The Year In KyCIR Investigations
Animal shelters in disarray. Hypocrisy in immigration enforcement policy. White nationalism on the rise. A "Long Con" and an escaped Conn.
It's been a busy year at the Kentucky Center for Investigative Reporting.
Here are some of our biggest investigations of 2017.
Car fires. Threatening graffiti. Menacing messages.
When a grand jury indicted powerful
western Kentucky businessman Billy Joe Miles on a charge of rape, the barrage of terrifying incidents began.
KyCIR found that Miles' influence extended to the sheriff's office that investigated the alleged victim's claims. Daviess County Sheriff Keith Cain’s office handled the investigation of Miles, even though the two men are friends. And the sheriff took steps that threatened to undermine the prosecution even as the alleged victim reported serious threats, vandalism — and a hammer thrown into the windshield of her moving car.
KyCIR's R.G. Dunlop visited a number of county-run animal shelters that fell far short of the state's standards.
In collaboration with WAVE 3 News, we found that Kentucky's animal shelter system is infused with state and local politics, riven by the agendas of competing interest groups, and undermined by a lack of funding and a woefully weak animal welfare law.
Our investigation noted that amid an absence in government oversight, change largely has been spurred by the intervention of private citizens. We identified ways for you to help, too.
As white nationalism grows nationwide, one group has its sights set on southern Indiana, Kentucky, and Appalachia. KyCIR's Eleanor Klibanoff got an exclusive look into the Traditionalist Worker Party's recruitment playbook, and spoke to experts about what makes this region ripe for white supremacy action.
We also reported on people standing up to hate groups in their community, like the residents of Paoli, Indiana, who are speaking out against the Traditionalist Worker Party.
KyCIR's Kate Howard found that Louisville Metro Police helped immigration agents enforce federal law when asked, a practice that ran counter to statements from city leaders and in contrast to the "compassionate city" image they project.
In the wake of our reporting, Louisville Mayor Greg Fischer promised a review of LMPD policy and the city adopted an ordinance that prohibits city employees from questioning people about their immigration status.
The questions posed by major changes in leadership and a host of investigations last year brought some answers in 2017 — along with a bunch of new problems.
Early in the year, with two major audits underway, KyCIR found that longtime administrators were makinga run on the bank to cash in deferred compensation from a generous plan that was abandoned months later.
A long-awaited forensic investigation released in June revealed a picture of excessive and often secret spending on investments, real estate and lavish pay that left the school’s endowment depleted. But as costs ballooned on the audit itself, the university sidestepped a state law meant to ensure transparency of its spending.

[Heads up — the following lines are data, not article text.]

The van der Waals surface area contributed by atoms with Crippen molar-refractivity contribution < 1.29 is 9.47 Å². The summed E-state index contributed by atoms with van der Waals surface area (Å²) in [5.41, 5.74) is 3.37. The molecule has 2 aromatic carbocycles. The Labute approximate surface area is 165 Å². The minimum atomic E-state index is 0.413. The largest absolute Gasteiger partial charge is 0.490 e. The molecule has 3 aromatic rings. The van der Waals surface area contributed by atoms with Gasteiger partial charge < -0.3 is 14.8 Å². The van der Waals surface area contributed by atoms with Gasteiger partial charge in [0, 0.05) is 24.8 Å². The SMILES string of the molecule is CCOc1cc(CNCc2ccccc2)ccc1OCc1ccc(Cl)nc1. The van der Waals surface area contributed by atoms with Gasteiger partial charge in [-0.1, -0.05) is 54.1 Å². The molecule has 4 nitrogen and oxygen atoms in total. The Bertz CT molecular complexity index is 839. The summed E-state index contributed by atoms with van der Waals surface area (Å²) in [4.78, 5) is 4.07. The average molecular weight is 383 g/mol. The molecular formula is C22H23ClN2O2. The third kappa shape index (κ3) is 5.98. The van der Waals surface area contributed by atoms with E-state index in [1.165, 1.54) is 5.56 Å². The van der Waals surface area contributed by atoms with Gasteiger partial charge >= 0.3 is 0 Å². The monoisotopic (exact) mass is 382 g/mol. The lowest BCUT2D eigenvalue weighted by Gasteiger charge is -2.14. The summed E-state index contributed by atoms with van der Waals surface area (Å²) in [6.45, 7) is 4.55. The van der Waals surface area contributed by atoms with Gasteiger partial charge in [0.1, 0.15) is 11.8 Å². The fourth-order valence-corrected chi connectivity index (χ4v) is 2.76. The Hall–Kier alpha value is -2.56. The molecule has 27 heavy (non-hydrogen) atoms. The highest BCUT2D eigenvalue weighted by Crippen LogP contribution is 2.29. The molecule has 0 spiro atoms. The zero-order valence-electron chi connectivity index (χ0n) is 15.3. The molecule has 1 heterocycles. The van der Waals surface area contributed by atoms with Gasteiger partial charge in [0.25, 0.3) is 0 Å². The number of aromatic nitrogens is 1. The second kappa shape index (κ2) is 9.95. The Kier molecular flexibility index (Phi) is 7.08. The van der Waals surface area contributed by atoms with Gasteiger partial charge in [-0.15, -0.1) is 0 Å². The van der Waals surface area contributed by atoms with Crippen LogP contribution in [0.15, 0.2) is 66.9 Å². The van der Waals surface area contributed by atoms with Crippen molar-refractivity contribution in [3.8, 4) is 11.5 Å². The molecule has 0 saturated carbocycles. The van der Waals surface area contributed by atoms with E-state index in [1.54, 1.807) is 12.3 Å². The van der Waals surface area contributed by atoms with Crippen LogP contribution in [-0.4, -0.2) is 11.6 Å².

Trouble was also brewing this year in athletics. Even as U of L men's basketball fought against NCAA penalties for its sex and stripper scandal, a much bigger scandal emerged: a pay-to-play scheme that rocked the college basketball world and led to the firings of coach Rick Pitino and athletic director Tom Jurich.
In a bit of welcome news at the university, a challenge to U of L's accreditation was resolved. The Southern Association of Colleges and Schools this month removed U of L from probation.
How was Eric Conn, a man who pleaded guilty to defrauding the Social Security Administration of $550 million, able to just skip town? For white-collar criminals, being let out on bond is common. Taking that opportunity to escape is extremely rare, KyCIR found.
Six months to the day after he escaped, the FBI captured Conn in a Pizza Hut in Honduras. He was extradited to Kentucky, and this time, the feds won't be so lenient with house arrest.
In a five-part investigation the Republican Party of Kentuckycalled "extensively sourced and documented," KyCIR's R.G. Dunlop and Jacob Ryan looked at the lies and deception that swirled around state Rep. Dan Johnson, a Republican from Mt. Washington.
The story and podcast revealed misdeeds ranging from a fake degree to accusations of arson to an allegation of sexual assault of a teenager in the basement of Johnson's Fern Creek church.
On the Monday the story was released,both parties and House leadership called for Johnson's resignation. On Tuesday, Johnson vehemently denied all the allegations in the story.
On Wednesday, Johnson died by suicide in Bullitt County.
His wife, Rebecca Johnson, has declared her intention to run for his seat in the special election in February.